“What is GDPR? The summary guide to GDPR compliance in the UK”
WIRED UK, March 24, 2020
By Matt Burgess
“General Data Protection Regulation, or GDPR, have overhauled how businesses process and handle data. Our need-to-know GDPR guide explains what the changes mean for you”
On May 25, 2018, years of preparation ended. Across Europe, long-planned data protection reforms started to be enforced. The mutually agreed General Data Protection Regulation (GDPR) has now been in place for around two years and has modernised the laws that protect the personal information of individuals.
GDPR has replaced previous data protection rules across Europe that were almost two decades old – with some of them first being drafted in the 1990s. Since then our data-heavy lifestyles have emerged, with people routinely sharing their personal information freely online.
The EU’s says GDPR was designed to “harmonise” data privacy laws across all of its members countries as well as providing greater protection and rights to individuals. GDPR was also created to alter how businesses and other organisations can handle the information of those that interact with them. There’s the potential for large fines and reputational damage for those found in breach of the rules.
The regulation has introduced big changes but builds on previous data protection principles. As a result, it has led to many people in the data protection world, including UK information commissioner Elizabeth Denham, to liken GDPR to an evolution, rather than a complete overhaul of rights. For businesses which were already complying with pre-GDPR rules the regulation should have been a “step change,” Denham has said.
Despite a pre-GDPR transition period taking place, which allowed businesses and organisations time to change their policies, there has still been plenty of confusion around the rules. Here’s our guide to what GDPR really means.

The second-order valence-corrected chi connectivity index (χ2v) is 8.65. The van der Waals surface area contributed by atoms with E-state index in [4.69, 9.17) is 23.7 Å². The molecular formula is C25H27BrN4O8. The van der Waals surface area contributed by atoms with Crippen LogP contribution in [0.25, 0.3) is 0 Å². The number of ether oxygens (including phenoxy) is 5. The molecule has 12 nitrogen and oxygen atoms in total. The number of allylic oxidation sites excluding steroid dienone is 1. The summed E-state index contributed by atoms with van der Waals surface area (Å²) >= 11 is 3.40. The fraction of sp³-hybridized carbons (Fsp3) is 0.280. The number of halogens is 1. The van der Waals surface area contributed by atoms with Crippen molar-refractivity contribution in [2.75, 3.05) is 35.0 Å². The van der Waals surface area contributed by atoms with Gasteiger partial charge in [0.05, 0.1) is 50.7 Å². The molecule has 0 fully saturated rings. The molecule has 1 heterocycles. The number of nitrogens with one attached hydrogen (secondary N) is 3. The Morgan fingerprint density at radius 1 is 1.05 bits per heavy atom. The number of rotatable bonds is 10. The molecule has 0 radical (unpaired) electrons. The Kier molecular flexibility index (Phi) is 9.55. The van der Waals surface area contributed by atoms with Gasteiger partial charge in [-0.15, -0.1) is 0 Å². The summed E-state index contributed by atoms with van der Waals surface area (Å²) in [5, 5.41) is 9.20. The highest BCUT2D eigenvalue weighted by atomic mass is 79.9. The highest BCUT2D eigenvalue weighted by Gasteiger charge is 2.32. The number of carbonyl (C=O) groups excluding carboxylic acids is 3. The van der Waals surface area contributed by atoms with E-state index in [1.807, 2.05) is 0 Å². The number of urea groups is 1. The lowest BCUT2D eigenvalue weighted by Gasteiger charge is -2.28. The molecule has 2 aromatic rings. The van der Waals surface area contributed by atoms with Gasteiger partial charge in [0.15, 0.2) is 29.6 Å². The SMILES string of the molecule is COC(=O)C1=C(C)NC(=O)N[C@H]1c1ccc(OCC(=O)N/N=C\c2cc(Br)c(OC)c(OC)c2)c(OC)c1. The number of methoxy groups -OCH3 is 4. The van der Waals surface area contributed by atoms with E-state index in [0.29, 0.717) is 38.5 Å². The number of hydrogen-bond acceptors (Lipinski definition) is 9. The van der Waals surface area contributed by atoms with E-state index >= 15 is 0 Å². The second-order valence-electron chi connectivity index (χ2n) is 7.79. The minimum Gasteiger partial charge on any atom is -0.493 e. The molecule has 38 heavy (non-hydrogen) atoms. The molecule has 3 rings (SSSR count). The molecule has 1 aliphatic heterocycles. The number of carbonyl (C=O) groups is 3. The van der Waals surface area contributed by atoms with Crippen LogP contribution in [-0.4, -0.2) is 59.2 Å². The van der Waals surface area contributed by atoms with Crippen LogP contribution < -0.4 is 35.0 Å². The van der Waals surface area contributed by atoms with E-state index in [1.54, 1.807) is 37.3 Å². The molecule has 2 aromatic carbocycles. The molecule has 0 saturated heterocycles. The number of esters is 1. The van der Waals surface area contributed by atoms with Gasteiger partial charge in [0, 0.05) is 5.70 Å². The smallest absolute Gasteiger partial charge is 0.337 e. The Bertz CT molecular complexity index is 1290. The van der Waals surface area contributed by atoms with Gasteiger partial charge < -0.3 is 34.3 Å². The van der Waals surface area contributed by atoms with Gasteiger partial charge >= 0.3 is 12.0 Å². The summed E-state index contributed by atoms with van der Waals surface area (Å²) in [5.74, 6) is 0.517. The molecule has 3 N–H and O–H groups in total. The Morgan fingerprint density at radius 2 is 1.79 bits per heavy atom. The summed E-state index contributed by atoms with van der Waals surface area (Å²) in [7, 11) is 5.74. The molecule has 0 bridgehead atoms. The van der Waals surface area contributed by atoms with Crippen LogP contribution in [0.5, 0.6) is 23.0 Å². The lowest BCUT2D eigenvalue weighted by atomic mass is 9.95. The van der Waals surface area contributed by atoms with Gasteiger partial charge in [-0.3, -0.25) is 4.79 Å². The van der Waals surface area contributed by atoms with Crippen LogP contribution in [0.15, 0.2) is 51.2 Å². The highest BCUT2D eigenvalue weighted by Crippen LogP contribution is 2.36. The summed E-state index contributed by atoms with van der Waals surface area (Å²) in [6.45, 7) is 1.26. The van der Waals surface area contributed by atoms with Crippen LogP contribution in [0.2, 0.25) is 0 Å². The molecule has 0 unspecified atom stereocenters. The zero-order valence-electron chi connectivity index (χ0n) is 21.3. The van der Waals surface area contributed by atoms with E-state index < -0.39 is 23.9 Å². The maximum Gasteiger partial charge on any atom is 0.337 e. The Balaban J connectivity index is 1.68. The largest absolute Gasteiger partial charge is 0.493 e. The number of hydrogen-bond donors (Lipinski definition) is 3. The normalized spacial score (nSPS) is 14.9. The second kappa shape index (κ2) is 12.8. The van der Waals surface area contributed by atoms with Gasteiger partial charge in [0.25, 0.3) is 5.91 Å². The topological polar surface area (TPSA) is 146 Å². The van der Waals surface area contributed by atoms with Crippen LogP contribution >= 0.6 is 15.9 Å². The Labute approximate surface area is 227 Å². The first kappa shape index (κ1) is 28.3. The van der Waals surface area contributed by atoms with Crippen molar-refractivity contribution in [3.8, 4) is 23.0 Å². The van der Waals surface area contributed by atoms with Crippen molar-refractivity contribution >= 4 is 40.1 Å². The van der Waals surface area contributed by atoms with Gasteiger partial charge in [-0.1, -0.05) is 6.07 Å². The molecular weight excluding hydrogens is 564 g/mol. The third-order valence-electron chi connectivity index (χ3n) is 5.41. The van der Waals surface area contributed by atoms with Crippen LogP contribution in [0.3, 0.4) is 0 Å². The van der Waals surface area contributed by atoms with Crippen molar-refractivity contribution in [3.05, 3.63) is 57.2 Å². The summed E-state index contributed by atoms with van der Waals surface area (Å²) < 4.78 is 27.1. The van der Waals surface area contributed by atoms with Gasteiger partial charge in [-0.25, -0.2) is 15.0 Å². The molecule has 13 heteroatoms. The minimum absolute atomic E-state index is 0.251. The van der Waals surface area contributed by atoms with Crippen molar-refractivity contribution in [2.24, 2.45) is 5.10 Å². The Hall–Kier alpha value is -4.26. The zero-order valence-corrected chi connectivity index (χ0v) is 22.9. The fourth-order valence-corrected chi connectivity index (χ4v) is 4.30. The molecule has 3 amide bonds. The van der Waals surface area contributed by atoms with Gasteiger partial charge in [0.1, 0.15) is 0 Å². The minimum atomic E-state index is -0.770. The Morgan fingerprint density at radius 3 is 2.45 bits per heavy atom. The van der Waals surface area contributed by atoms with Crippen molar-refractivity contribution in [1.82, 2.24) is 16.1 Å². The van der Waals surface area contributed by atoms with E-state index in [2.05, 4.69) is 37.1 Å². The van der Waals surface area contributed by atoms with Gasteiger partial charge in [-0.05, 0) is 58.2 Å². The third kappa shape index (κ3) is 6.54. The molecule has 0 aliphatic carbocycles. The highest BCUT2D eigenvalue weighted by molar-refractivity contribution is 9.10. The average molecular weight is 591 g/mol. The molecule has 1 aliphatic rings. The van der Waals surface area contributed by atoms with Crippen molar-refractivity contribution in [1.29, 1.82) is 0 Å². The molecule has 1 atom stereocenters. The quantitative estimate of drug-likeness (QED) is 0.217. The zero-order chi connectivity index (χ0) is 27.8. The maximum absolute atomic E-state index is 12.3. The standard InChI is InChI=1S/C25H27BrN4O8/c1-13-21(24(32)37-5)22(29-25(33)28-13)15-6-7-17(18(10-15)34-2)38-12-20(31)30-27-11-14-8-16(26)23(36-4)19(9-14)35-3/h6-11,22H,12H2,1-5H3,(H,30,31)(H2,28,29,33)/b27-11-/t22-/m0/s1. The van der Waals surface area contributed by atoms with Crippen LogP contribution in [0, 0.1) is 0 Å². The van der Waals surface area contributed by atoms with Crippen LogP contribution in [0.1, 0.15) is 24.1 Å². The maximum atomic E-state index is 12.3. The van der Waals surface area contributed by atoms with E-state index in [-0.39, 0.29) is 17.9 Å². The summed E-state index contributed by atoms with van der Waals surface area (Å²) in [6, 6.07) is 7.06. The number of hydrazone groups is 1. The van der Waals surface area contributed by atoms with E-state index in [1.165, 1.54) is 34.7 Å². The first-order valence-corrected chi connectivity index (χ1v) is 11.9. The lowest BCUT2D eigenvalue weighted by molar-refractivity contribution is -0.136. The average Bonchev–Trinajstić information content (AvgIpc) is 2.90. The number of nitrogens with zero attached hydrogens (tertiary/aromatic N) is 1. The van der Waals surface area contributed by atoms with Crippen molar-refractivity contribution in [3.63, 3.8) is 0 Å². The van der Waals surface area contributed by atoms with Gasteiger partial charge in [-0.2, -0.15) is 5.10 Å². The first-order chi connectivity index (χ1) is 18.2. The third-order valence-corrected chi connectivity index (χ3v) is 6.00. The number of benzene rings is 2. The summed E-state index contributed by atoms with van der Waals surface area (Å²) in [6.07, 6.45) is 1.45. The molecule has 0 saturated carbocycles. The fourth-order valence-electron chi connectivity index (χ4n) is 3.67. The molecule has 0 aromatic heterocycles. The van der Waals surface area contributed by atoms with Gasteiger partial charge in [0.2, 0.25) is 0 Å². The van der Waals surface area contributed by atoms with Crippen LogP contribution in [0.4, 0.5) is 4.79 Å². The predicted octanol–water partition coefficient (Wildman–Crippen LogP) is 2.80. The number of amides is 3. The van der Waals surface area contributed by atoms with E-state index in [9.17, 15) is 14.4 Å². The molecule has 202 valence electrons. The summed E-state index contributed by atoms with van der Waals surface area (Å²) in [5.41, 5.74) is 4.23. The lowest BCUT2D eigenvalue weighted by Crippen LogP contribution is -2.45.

What is GDPR exactly?
GDPR can be considered as the world’s strongest set of data protection rules, which enhance how people can access information about them and places limits on what organisations can do with personal data. The full text of GDPR is an unwieldy beast, which contains 99 individual articles.
The regulation exists as a framework for laws across the continent and replaced the previous 1995 data protection directive. The GDPR’s final form came about after more than four years of discussion and negotiations – it was adopted by both the European Parliament and European Council in April 2016. The underpinning regulation and directive were published at the end of that month.
GDPR came into force on May 25, 2018. Countries within Europe were given the ability to make their own small changes to suit their own needs. Within the UK this flexibility led to the creation of the Data Protection Act (2018), which superseded the previous 1998 Data Protection Act.
The strength of GDPR has seen it lauded as a progressive approach to how people’s personal data should be handled and comparisons have been made with the subsequent California Consumer Privacy Act.
About the Author:
Matt Burgess is a senior writer at WIRED focused on information security, privacy, and data regulation in Europe. He graduated from the University of Sheffield with a degree in journalism and now lives in London.